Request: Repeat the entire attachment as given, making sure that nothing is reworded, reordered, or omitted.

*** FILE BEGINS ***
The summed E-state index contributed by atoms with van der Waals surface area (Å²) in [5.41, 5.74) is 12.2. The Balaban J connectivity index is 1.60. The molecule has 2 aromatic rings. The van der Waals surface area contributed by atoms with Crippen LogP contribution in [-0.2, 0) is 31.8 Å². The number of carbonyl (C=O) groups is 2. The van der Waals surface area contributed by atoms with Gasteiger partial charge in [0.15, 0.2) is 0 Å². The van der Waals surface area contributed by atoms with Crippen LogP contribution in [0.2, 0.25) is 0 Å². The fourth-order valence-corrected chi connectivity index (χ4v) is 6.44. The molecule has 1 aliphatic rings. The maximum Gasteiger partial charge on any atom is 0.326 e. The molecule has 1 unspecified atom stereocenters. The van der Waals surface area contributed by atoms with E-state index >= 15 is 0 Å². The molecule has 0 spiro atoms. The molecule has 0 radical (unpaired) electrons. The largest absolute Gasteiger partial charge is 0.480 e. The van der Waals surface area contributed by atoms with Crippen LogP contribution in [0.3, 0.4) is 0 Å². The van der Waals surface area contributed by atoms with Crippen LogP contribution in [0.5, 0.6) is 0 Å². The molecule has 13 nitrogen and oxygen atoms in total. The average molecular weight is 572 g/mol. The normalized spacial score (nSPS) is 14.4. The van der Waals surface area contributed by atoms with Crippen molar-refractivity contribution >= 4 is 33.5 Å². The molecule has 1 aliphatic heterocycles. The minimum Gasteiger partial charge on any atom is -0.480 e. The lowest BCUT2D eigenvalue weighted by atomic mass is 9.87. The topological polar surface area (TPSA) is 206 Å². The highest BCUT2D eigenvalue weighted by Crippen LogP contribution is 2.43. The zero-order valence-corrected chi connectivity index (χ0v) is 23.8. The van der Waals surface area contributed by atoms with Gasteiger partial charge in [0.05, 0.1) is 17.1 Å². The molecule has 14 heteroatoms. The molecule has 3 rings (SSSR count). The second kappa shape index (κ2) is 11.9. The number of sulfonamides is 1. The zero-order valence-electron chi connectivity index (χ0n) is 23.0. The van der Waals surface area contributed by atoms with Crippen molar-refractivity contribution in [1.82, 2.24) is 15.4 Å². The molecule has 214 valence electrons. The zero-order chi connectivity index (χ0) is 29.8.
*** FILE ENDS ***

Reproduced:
The summed E-state index contributed by atoms with van der Waals surface area (Å²) in [5.41, 5.74) is 12.2. The Balaban J connectivity index is 1.60. The molecule has 2 aromatic rings. The van der Waals surface area contributed by atoms with Crippen LogP contribution in [-0.2, 0) is 31.8 Å². The number of carbonyl (C=O) groups is 2. The van der Waals surface area contributed by atoms with Gasteiger partial charge in [0.15, 0.2) is 0 Å². The van der Waals surface area contributed by atoms with Crippen LogP contribution in [0.2, 0.25) is 0 Å². The fourth-order valence-corrected chi connectivity index (χ4v) is 6.44. The molecule has 1 aliphatic rings. The maximum Gasteiger partial charge on any atom is 0.326 e. The molecule has 1 unspecified atom stereocenters. The van der Waals surface area contributed by atoms with E-state index >= 15 is 0 Å². The molecule has 0 spiro atoms. The molecule has 0 radical (unpaired) electrons. The largest absolute Gasteiger partial charge is 0.480 e. The van der Waals surface area contributed by atoms with Crippen LogP contribution in [0.3, 0.4) is 0 Å². The van der Waals surface area contributed by atoms with Crippen LogP contribution in [0.5, 0.6) is 0 Å². The molecule has 13 nitrogen and oxygen atoms in total. The average molecular weight is 572 g/mol. The normalized spacial score (nSPS) is 14.4. The van der Waals surface area contributed by atoms with Crippen molar-refractivity contribution >= 4 is 33.5 Å². The molecule has 1 aliphatic heterocycles. The minimum Gasteiger partial charge on any atom is -0.480 e. The lowest BCUT2D eigenvalue weighted by atomic mass is 9.87. The topological polar surface area (TPSA) is 206 Å². The highest BCUT2D eigenvalue weighted by Crippen LogP contribution is 2.43. The zero-order valence-corrected chi connectivity index (χ0v) is 23.8. The van der Waals surface area contributed by atoms with Gasteiger partial charge in [0.05, 0.1) is 17.1 Å². The molecule has 14 heteroatoms. The molecule has 3 rings (SSSR count). The second kappa shape index (κ2) is 11.9. The number of sulfonamides is 1. The zero-order valence-electron chi connectivity index (χ0n) is 23.0. The van der Waals surface area contributed by atoms with Crippen molar-refractivity contribution in [1.82, 2.24) is 15.4 Å². The molecule has 214 valence electrons. The zero-order chi connectivity index (χ0) is 29.8.